By contrast, by the time Professor Ewart’s case was heard, there were some statistics available to show that the rate of vacancies created by the compulsory retirement age was ‘trivial’ (between 2-4%). The employment tribunal that first heard the case had decided that the University’s stated aims had not been achieved and, in any event, the compulsory retirement age was not ‘proportionate’; It was a very discriminatory measure that was not sufficiently mitigated by the possibility of extension (which was subject to several caveats and conditions).

The EAT held, in short, that the finding that Professor Pitcher had been treated fairly was acceptable; but the decision that Professor Ewart has been unfairly dismissed and discriminated against was acceptable too.

What does this mean for me?

You may feel that this decision hinders more than it helps. How can the same compulsory retirement policy be discriminatory in respect of one employee, but not in respect of another?

Legally, this inconsistency boils down to the fact that it was not the EAT’s role to reach a ‘final answer’ but rather to consider whether the original employment tribunals had made any errors. Although they reached different decisions, the original employment tribunals had been faced with slightly different facts, circumstances, and evidence. Both had made reasonable decisions and neither had made any mistakes.

So, while this decision presents few certainties to hold on to, it does usefully highlight the most important features of a ‘justification’ defence. An employment tribunal will always consider the actual proven effectiveness of an organisation’s compulsory retirement age towards achieving its stated aims; whether any alternative measures might have achieved these results; and the extent of any detrimental impact on the individual employee.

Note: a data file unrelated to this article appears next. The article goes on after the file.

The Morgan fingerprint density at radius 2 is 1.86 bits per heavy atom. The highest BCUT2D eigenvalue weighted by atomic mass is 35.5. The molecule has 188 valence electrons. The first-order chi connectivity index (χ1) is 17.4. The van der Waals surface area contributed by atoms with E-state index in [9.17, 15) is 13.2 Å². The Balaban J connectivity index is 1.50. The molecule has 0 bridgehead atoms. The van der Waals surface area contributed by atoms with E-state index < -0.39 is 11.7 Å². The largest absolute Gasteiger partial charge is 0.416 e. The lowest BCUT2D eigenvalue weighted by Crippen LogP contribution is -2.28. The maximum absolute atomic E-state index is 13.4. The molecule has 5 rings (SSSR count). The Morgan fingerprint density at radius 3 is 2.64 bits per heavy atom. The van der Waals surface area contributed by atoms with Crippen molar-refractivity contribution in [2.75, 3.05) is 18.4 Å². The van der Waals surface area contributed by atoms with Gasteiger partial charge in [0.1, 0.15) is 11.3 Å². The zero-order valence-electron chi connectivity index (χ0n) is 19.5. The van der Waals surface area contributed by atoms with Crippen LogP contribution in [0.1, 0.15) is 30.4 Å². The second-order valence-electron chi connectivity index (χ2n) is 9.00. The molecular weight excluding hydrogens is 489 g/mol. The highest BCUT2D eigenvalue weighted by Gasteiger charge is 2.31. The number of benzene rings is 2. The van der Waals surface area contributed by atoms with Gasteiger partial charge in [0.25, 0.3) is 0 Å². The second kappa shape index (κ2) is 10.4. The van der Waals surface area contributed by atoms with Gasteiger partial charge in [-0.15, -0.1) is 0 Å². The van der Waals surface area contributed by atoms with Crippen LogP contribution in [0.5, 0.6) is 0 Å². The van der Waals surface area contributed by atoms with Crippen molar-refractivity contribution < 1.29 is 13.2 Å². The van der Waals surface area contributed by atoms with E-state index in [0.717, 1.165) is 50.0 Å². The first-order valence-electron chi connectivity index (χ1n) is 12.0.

Implementing compulsory retirement: Key considerations

If your organisation is considering implementing a compulsory retirement age for your staff, the following tips may help you:

  • Front-load your thinking: It is important to start thinking about how you will ‘objectively justify’ a compulsory retirement rule before you implement it. Make sure your key stakeholders can articulate the rationale behind the policy, and record key conversations in writing. You can always ‘build as you go’, but make sure your basic case is clear from the start.
  • Don’t worry too much about evidence (at least initially); It is difficult to know, when you first introduce a new policy, whether the end will justify the means. The EAT in this case, acknowledged that it can be challenging to demonstrate the effectiveness of a compulsory retirement age before it is fully embedded. However, it is crucial to consider from the start how you will monitor and continually evaluate the ‘real-life’ impact the policy is having, and to build up as full a ‘data picture’ as you can as soon as possible.
  • Consider alternatives in detail: This is key to any successful ‘proportionality’ argument. You must be able to show that you have considered other, less discriminatory alternatives to a compulsory retirement age, but decided that they were insufficient or unsuitable. You will need to show that you have thought about the detrimental impact on retirees, and whether alternatives, for example structured conversations with employees approaching retirement, would have the desired effect. Again, record any key conversations in writing.
  • Can you ‘soften the edges’ of your compulsory retirement policy?: A very ‘black and white’ requirement that employees must retire at a given age is arguably less likely to be proportionate than a policy that is a little more nuanced and evidences more thought. Will you allow extensions for specific purposes? Might you consider a ‘phase down’ of duties or working time? Do you have any structured opportunities in place for employees who are willing to step back from their current roles, but still wish to contribute to your organisation? Remember that, as well as softening the detrimental impact on the employee, the benefits of a little flexibility may be mutual.
  • Seek early legal advice: Always a good idea, but more important than ever in this context. We can work with you from the outset to help shape and stress-test your business case for compulsory retirement, and to ensure that any policy is robust and fit for purpose.

Read the full decision in Pitcher v University of Oxford/University of Oxford v Ewart online.

For further advice on mandatory retirement ages, contact our employment law solicitors.

For fixed-fee HR support, contact our HR Rely team.